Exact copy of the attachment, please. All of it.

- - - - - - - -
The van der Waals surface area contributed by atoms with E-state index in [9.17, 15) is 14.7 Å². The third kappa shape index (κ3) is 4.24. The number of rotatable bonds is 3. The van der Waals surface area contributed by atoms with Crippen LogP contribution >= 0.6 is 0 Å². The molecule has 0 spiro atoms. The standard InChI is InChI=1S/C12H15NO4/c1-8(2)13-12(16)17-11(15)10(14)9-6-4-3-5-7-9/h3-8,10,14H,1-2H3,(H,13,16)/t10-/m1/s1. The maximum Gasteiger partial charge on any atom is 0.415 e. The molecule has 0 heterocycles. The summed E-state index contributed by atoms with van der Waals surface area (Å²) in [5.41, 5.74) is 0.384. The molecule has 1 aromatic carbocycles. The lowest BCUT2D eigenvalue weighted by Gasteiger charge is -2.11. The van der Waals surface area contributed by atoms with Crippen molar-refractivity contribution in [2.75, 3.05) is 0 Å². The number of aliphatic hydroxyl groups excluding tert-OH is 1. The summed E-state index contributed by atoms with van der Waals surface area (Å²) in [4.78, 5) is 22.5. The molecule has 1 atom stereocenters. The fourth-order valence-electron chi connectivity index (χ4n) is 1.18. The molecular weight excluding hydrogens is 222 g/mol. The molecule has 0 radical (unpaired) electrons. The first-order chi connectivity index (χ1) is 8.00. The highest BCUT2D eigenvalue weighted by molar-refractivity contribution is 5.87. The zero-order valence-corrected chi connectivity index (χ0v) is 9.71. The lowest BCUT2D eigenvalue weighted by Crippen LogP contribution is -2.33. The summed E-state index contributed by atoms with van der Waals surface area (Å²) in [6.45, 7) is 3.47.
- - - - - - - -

The van der Waals surface area contributed by atoms with E-state index in [9.17, 15) is 14.7 Å². The third kappa shape index (κ3) is 4.24. The number of rotatable bonds is 3. The van der Waals surface area contributed by atoms with Crippen LogP contribution >= 0.6 is 0 Å². The molecule has 0 spiro atoms. The standard InChI is InChI=1S/C12H15NO4/c1-8(2)13-12(16)17-11(15)10(14)9-6-4-3-5-7-9/h3-8,10,14H,1-2H3,(H,13,16)/t10-/m1/s1. The maximum Gasteiger partial charge on any atom is 0.415 e. The molecule has 0 heterocycles. The summed E-state index contributed by atoms with van der Waals surface area (Å²) in [5.41, 5.74) is 0.384. The molecule has 1 aromatic carbocycles. The lowest BCUT2D eigenvalue weighted by Gasteiger charge is -2.11. The van der Waals surface area contributed by atoms with Crippen molar-refractivity contribution in [2.75, 3.05) is 0 Å². The number of aliphatic hydroxyl groups excluding tert-OH is 1. The summed E-state index contributed by atoms with van der Waals surface area (Å²) in [4.78, 5) is 22.5. The molecule has 1 atom stereocenters. The fourth-order valence-electron chi connectivity index (χ4n) is 1.18. The molecular weight excluding hydrogens is 222 g/mol. The molecule has 0 radical (unpaired) electrons. The first-order chi connectivity index (χ1) is 8.00. The highest BCUT2D eigenvalue weighted by molar-refractivity contribution is 5.87. The zero-order valence-corrected chi connectivity index (χ0v) is 9.71. The lowest BCUT2D eigenvalue weighted by Crippen LogP contribution is -2.33. The summed E-state index contributed by atoms with van der Waals surface area (Å²) in [6.45, 7) is 3.47.